PhD success for Adrien Witon

Adrien Witon has been conferred with a PhD for his research into EEG-based mental states identification. Dr Witon was supervised by Dr Caroline Li with Professor Samuele Marcora and Professor Howard Bowman. He was awarded the title of Dr at a graduation ceremony in Rochester Cathedral on 9 July 2019.

Since completing his research Adrien has taken up a post doctoral position in the Centre for Neuroprosthetics at EPFL in Lausanne, Switzerland.

Research abstract

Mental health has a huge impact on society and research need to be conducted to investigate how different cognitive states in humans can be quantitatively measured. Cognitive states are defined by the brain state of one individual, engaged either in a particular cognitive activity, or in an idle resting state i.e. normal or pathological. The aim of this thesis is to find neuro-markers of conscious or unconscious states, and to produce a description of the variety of cognitive states. To be able to quantify different mental states, electrical activity on the scalp is recorded from electroencephalography (EEG).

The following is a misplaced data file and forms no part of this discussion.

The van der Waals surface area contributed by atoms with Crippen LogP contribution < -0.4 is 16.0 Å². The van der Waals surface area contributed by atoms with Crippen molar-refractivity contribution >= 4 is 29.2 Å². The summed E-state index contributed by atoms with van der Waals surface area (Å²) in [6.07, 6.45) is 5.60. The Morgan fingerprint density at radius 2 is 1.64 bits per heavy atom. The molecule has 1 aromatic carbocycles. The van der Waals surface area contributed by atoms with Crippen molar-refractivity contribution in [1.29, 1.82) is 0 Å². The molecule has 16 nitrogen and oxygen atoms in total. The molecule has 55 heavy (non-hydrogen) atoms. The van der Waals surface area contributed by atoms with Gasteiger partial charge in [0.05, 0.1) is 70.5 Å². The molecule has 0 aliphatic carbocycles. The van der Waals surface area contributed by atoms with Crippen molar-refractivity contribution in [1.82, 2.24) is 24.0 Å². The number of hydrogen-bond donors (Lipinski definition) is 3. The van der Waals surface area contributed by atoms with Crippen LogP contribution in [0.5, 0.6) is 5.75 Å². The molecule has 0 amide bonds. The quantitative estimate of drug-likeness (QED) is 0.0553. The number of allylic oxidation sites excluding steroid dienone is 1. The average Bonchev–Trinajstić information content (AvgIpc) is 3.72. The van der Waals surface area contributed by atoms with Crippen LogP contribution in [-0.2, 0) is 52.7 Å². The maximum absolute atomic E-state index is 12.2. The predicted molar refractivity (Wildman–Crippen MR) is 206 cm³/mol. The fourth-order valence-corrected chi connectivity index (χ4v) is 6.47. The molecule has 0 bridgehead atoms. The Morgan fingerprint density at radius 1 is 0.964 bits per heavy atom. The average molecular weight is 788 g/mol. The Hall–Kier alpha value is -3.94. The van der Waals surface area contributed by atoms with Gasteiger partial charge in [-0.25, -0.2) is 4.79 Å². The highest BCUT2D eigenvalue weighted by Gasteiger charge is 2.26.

From these EEG dataset, we use analytical methods to distinguish between different cognitive states. These methods study brain activity and his connectivity both at the scalp level and at the neuronal source levels, and the results are evaluated using statistical procedures. We then look at the relationship between brain activity and cognition. The proposed solutions lie in two different perspectives underlying study of consciousness. The first one explores cognitive states from level of consciousness. These levels of consciousness are useful to detect a global unified steady-state response of the brain, for example, applied to mental and physical fagitue, coma and quasi brain death. The second approach explores the mechanisms which explain the manifestation of consciousness at a neural level using predictive coding framework. With this approach, we explore the relationship between sensory level neural processing and high cognition processing, and propose that an intermediate level may be necessary to allow the communication between these two levels.